Hong Kong protests: Scuffles break out in Mongkok shopping district

Scuffles between pro-democracy protesters and groups supporting Beijing broke out in a key Hong Kong shopping district on Friday, prompting police to form a human chain between them. -- ST PHOTO: KUA CHEE SIONG
Scuffles between pro-democracy protesters and groups supporting Beijing broke out in a key Hong Kong shopping district on Friday, prompting police to form a human chain between them. -- ST PHOTO: KUA CHEE SIONG

HONG KONG (REUTERS) - Scuffles between pro-democracy protesters and groups supporting Beijing broke out in a key Hong Kong shopping district on Friday, prompting police to form a human chain between them.

More than 50 police were sent to Mong Kok, just north of the Tsim Sha Tsui shopping district on the Kowloon side of the harbour, to break up pushing and shoving between protesters calling for universal suffrage and the pro-Beijing groups trying to pull down supply tents and protest barricades in the area.

Police officers stepped  in to break up the brawls and formed cordons between Occupy Central protesters and people who said that the sit-ins were "destroying" Hong Kong.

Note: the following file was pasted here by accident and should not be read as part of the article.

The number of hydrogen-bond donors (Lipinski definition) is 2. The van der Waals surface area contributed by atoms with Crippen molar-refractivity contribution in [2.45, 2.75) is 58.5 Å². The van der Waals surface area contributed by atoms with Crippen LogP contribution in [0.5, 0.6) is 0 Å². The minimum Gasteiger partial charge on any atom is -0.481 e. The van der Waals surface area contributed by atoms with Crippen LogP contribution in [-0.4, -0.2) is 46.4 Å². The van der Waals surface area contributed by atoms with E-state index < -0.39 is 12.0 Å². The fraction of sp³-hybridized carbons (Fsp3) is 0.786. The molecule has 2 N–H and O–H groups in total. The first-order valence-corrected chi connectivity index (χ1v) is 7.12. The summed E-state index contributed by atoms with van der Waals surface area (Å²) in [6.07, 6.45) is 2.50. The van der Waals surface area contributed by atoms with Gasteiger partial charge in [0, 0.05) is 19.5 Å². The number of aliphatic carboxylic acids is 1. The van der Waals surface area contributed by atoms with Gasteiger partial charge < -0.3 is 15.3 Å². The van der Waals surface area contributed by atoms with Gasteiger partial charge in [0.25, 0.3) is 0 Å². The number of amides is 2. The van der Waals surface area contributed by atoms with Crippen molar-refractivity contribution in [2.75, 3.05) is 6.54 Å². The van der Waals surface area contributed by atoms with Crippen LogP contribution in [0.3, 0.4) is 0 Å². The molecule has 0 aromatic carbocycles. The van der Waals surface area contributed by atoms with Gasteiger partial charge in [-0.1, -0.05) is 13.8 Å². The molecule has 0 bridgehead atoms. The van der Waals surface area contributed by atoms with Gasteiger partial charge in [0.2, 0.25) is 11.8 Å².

Mostly men, the newcomers tore down the protesters' tents and removed barricades at the intersection of Nathan Road and Argyle Street where the pro-democracy activists and supporters had blockaded for the past five days.

"What are they doing?" yelled one man, referring to the Occupy Central protesters. "They are destroying Hong Kong."

It is not clear if the opponents to the movement were local residents and shopkeepers, or if they were part of any organised groups.

Volunteers said several people were injured but could not confirm a total figure.

Mong Kok, considered one of the most heavily populated places on earth, is hugely popular with tourists from mainland China.

"I have two kids, one is six and one is four," one man shouted in anger at the protesters. "This is not democracy, this is not something we asked for! Hong Kong police are too kind. You are university students, are you going to help me feed my family?"

Tens of thousands of students and activists have taken to the streets of the former British colony in the past week to demand full democracy, including a free voting system when they come to choose a new leader in 2017.

Numbers dwindled considerably at one protest site amid heavy rain and as people returned to work after a two-day holiday.